Despite this, when medicinal products prepared from human blood or plasma are administered, the possibility of transmitting infective agents cannot be totally excluded. This also applies to unknown or emerging viruses and other pathogens.
The measures taken are considered effective for enveloped viruses such as human immunodeficiency virus (HIV), hepatitis B virus (HBV) and hepatitis C virus (HCV) and for the non-enveloped viruses such as hepatitis A virus (HAV).
The measures taken may be of limited value against non-enveloped viruses such as parvovirus B19.
There is reassuring clinical experience regarding the lack of hepatitis A or parvovirus B19 transmission with immunoglobulins and it is also assumed that the antibody content makes an important contribution to the viral safety.
It is strongly recommended that every time that TETANUS GAMMA is administered to a patient, the name and batch number of the product are recorded in order to maintain a link between the patient and the batch of the product.
Effects on ability to drive and use machines: TETANUS GAMMA has no or negligible influence on the ability to drive and use machines.
Fertility: The impact of treatment with TETANUS GAMMA on fertility has not been evaluated in controlled clinical trials. However, clinical experience with immunoglobulins suggests that no harmful effects on fertility are to be expected.
Use in Children: No specific data are available for paediatric population. The special warnings and precautions for use mentioned previously apply also in children and adolescents (0-18 years).
Use In Pregnancy & Lactation
The safety of this medicinal product for use in human pregnancy has not been established in controlled clinical trials. Clinical experience with immunoglobulins suggests that no harmful effects on the course of pregnancy or lactation, or on the foetus and the neonate are to be expected.
Adverse Reactions
Clinically significant undesirable effects with products containing human tetanus immunoglobulin for intramuscular use may include hypersensitivity and anaphylactic shock.
Other undesirable effects, which may occur with the use of products containing human tetanus immunoglobulin, are tachycardia, hypotension, headache, nausea, vomiting, skin reaction, erythema, pruritus, arthralgia, fever, malaise and chills.
At the injection site may occur the undesirable effects as: swelling, pain, erythema, induration, warmth, rash and itching.
For safety with respect to transmissible agents, see Precautions.
Tabulated list of adverse reactions: The table presented as follows is according to the MedDRA system organ classification (SOC and Preferred Term Level) and it includes possible undesirable effects with products containing human tetanus immunoglobulin for intramuscular use.
Frequencies have been evaluated according to the following convention: very common (≥1/10); common (≥1/100 to <1/10); uncommon (≥1/1,000 to <1/100); rare (≥1/10,000 to <1/1,000); very rare (<1/10,000), not known (cannot be estimated from the available data). (See Table 2.)

Click on icon to see table/diagram/image

During a clinical trial conducted with Tetanus Gamma, 30 patients were treated, none of the adverse events occurred was related with the administration of Tetanus Gamma.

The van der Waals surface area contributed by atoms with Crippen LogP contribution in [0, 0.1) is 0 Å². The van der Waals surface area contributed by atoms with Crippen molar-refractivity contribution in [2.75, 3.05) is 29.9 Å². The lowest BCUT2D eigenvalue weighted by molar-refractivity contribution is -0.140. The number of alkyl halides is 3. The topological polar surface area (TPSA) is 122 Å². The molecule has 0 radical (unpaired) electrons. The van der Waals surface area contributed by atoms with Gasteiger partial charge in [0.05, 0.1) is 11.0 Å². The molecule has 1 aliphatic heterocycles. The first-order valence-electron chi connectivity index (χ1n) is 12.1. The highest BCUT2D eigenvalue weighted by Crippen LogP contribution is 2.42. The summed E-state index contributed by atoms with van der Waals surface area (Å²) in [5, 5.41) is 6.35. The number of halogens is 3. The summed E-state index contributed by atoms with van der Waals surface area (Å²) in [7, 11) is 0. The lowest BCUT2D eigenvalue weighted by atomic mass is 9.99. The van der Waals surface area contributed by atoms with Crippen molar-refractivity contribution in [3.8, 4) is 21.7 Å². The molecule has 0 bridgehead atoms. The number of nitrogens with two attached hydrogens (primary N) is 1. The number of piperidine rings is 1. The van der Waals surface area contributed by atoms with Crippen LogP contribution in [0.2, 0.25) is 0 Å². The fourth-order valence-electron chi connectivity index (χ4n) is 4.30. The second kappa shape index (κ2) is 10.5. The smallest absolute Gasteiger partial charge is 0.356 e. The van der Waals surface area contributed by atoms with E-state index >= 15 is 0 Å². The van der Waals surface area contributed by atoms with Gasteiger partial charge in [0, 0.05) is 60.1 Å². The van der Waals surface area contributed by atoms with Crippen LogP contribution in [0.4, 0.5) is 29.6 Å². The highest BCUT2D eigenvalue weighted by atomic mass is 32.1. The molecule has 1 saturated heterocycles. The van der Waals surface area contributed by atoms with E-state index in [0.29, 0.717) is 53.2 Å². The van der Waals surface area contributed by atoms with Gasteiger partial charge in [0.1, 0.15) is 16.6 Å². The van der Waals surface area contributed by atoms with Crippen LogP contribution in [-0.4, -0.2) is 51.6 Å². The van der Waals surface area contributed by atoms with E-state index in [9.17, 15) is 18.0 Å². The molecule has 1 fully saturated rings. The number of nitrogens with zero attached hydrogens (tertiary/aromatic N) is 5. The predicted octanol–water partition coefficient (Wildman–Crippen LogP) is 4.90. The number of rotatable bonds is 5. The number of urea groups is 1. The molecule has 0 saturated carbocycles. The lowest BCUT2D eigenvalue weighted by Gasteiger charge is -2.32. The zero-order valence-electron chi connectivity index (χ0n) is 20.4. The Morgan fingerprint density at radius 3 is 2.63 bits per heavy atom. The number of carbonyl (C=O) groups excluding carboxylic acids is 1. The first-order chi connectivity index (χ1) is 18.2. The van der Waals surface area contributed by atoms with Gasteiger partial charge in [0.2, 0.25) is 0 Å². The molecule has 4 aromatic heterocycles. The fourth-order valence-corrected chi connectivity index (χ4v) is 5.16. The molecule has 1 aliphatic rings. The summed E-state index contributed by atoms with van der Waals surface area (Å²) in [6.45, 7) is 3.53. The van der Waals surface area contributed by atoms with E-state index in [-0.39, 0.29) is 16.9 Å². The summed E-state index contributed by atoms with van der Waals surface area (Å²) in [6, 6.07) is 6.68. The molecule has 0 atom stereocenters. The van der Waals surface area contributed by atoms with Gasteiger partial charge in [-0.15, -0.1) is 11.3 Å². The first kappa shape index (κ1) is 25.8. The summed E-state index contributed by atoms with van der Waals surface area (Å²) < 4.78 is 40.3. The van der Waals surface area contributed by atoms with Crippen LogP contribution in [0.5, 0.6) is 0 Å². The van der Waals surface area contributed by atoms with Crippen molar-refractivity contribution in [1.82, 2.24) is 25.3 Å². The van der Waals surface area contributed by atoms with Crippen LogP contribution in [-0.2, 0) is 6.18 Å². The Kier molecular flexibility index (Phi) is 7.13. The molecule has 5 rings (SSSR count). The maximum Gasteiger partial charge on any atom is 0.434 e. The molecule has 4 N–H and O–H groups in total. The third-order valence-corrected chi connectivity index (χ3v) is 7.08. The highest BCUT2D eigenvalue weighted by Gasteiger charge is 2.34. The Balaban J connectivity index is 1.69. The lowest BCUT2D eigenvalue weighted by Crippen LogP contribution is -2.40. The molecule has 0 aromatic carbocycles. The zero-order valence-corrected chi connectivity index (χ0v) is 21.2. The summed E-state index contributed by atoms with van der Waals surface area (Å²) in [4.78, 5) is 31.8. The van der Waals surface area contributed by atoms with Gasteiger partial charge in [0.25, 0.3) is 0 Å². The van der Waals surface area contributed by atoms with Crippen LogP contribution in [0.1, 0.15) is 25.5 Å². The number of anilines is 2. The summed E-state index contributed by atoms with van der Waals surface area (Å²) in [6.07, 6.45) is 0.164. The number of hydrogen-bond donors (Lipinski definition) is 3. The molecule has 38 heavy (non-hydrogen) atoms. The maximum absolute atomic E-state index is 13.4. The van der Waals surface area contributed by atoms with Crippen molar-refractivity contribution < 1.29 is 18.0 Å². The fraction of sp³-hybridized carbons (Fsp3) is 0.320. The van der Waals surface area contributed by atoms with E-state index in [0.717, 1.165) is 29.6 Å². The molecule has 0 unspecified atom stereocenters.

Paediatric population: No specific data are available for paediatric population.
Reporting of suspected adverse reactions: Reporting suspected adverse reactions after authorization of the medicinal product is important. It allows continued monitoring of the benefit/risk balance of the medicinal product. Healthcare professionals are asked to report any suspected adverse reactions via the national reporting system.
Drug Interactions
Live attenuated virus vaccines: Immunoglobulin administration may interfere with the development of an immune response to live attenuated virus vaccines such as rubella, mumps and varicella for a period of up to 3 months. After administration of this product, an interval of at least 3 months should elapse before vaccination with live attenuated virus vaccines. In the case of measles, this impairment may persist for up to 5 months.
Interference with serological testing: After injection of immunoglobulin the transitory rise of the various passively transferred antibodies in the patient's blood may result in misleading positive results in serological testing.
Passive transmission of antibodies to erythrocyte antigens, e.g. A, B, D may interfere with some serological tests for red cell antibodies, for example the antiglobulin test (Coombs' test).
Caution For Usage
Special precautions for disposal: TETANUS GAMMA solution for injection, pre-filled syringe: Screw in the plunger shaft and inject.
The product should be brought to room or body temperature before use. The colour can vary from colourless to pale-yellow up to light brown. Do not use solutions that are cloudy or have deposits.
Any unused medicinal product and/or waste material should be disposed of in accordance with local requirements.
Incompatibilities: In the absence of compatibility studies, this medicinal product must not be mixed with other medicinal products.
Storage
TETANUS GAMMA should be stored in a refrigerator (2°C - 8°C).
Do not freeze.
Protect from light.
Shelf-Life: 3 years.
ATC Classification
J06BB02 - tetanus immunoglobulin ; Belongs to the class of specific immunoglobulins. Used in passive immunizations.
Presentation/Packing
Inj (pre-filled syringe) 250 IU/mL x 1 mL.